Tag Archives: 20th century

THE INVISIBLE MOUNTAIN by Carolina de Robertis

This haunting novel begins in 1900, when many people in Tacarembo explained things to themselves by means or folk-tales or legends. It is a novel with three protagonists. The first one, Pajarita disappears as a baby and mysteriously reappears in a tree. It is left up to the reader to decide whether the lost baby did in fact turn up in the tree, as the family tells it, or if, in fact, we are talking about two different baby girls, one disappeared and dead and the second who happened to be in a tree when the family was looking for the first one. No matter, the family takes Pajarita to its heart, and when she is about fifteen she attracts the attention of a young man from Venice, who asks for her hand in marriage. Pajarita moves with him to Montevideo, produces children, including a daughter Eva, who is the second protagonist of this novel.


Eva loves words even from an early age, but her family is poor. At the age of ten, her father asks her to sacrifice her education so that she can work in a shoe shop and earn the money they so desperately need. Eva complies, but she is not treated well by the owner of the shoe shop. Her father, who is friendly with the shoe shop owner, chooses to believe his friend rather than his daughter, creating a family rift. It is not surprising that one day, Eva decides to leave. Through a chain of events, she finds a rich husband and has two children, Robertito and Salome, the third protagonist. By this time, she is living with her family in Buenos Aires. But it is now in the late 1940s and early 1950s, the time of Evita Peron, and the political situation becomes unstable. Eva and her family are forced to move back to Montevideo.


Salome grows up surrounded by her relatives from her mother’s family in Montevideo, Uruguay, but again, political instability rears its ugly head, and Salome pays a very heavy price for choices that she made when she was a teenager. (You will have to read the novel to find out what they are).


This was such an interesting novel for someone like me who doesn’t know hardly anything about Latin America, and enjoyed learning about it from three fascinating women. These women, and all that they had to endure from their menfolk and from society kept me turning the pages of a book. Carolina de Robertis is also an excellent stylist. There was some truly beautiful writing in this novel, powerful use of metaphor and simile. My favorite moment occurs when Ignazio, the young man from Venice who eventually marries Pajarita is sent by his grandfather to make something of himself:

“Listen, I have a little money in the floorboards and I’ll send you to the New World if you swear you’ll build something else, something useful over there, something worth building. Anything. Swear.”

It broke, then, the canvas stretched over the world, and Ignazio was not numb, not in a painting at all: he stood in a raw, unfinished world, surrounded by the dead, exposing a fresh layer of living skin.

“I swear,” he said.

What a wonderful way of describing someone’s sudden understanding that actions have consequences. What a great way of evoking sudden maturity. Five stars.

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Book Review: INHERITANCE by Lan Samantha Chang

Lan Samantha Chang is a well-regarded writer who is also the director of the Iowa Writers Workshop.  Her first novel INHERITANCE is the story of one family’s journey as they navigate the vicissitudes of 20th-century china, from the rule of the Emperors, through the first republic, to the second world war, to exile and communism.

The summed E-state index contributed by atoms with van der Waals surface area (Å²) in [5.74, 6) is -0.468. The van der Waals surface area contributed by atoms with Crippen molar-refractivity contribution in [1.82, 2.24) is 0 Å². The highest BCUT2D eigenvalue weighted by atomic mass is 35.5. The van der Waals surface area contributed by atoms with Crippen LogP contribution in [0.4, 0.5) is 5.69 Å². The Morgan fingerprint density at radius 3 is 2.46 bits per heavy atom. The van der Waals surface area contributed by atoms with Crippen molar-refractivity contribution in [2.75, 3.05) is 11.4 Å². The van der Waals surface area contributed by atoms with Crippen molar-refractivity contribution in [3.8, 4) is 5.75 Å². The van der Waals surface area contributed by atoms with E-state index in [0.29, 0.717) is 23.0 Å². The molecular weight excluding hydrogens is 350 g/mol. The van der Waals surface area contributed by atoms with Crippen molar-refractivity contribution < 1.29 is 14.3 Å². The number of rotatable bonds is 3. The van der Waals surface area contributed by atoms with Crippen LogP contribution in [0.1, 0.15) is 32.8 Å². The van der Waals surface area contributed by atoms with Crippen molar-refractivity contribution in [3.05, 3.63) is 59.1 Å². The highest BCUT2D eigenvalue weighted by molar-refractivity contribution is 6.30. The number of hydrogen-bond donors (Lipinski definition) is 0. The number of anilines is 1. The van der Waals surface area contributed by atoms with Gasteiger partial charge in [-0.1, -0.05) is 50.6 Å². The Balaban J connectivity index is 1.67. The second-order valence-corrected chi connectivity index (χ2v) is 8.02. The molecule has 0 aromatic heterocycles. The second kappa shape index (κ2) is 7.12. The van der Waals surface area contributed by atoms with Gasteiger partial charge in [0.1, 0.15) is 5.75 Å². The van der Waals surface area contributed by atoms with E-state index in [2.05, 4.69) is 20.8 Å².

The story centers around two sisters, one fierce and strong who represents China, and the other quiet and fey, who represents Taiwan. As the story goes along, it gradually becomes clear that the quiet sister (Yinan) is having an affair with her sister’s husband Li Ang.

The story’s strength lies in its resonant descriptions. Ms. Chang begins her novel with a powerfully-described prologue that shows the sister’s mother just before her death visiting a temple to ask for help. The descriptions of the ruined pagoda, the mysterious, slightly sinister nun, and the stillness of the lake convey the spirit of quiet hopelessness that suffuses the attitudes and expectations of the sisters’ mother Chanyi.

Given that Ms. Chang is such a good writer, it follows that I should have remained engaged with her main characters. But that is not true. I don’t think this is simply because the story is written in limited 3rd rather than 1st person. I think it is because Ms. Chang’s writing style incorporates too many “tells” that have a distancing effect. To give one example:

“Junan found herself unable to speak. She opened her mouth and closed it. Despite her preparations, the news had taken her by surprise. Finally, she thought of a question: “When will the wedding be?” (Page 71, paperback edition.)

This is beautifully written, but it leaves me cold. Chang is describing the moment when Junan learns that her fey younger sister has actually landed a suitor.  Perhaps it could have been re-written this way:

“Junan couldn’t speak. She opened her mouth and closed it. Had Yinan actually acquired a suitor? It seemed impossible. The thought gave her a strange sensation in the pit of her stomach. Aloud she said: “When will the wedding be?”

I am not claiming that I write better than Lan Samantha Chang (!), but I am saying that we live in a sea of sensations, and that we have to convey that when writing about our characters as a way of drawing the reader into our stories.

–Cynthia Haggard writes novels.  She is currently seeking representation for ONE SEED SOWN, TWO MURDERS REAPED, the Richard III story told from the point of view of his mother. For more on her creative writing, go to spunstories. (c) 2011. All rights reserved.

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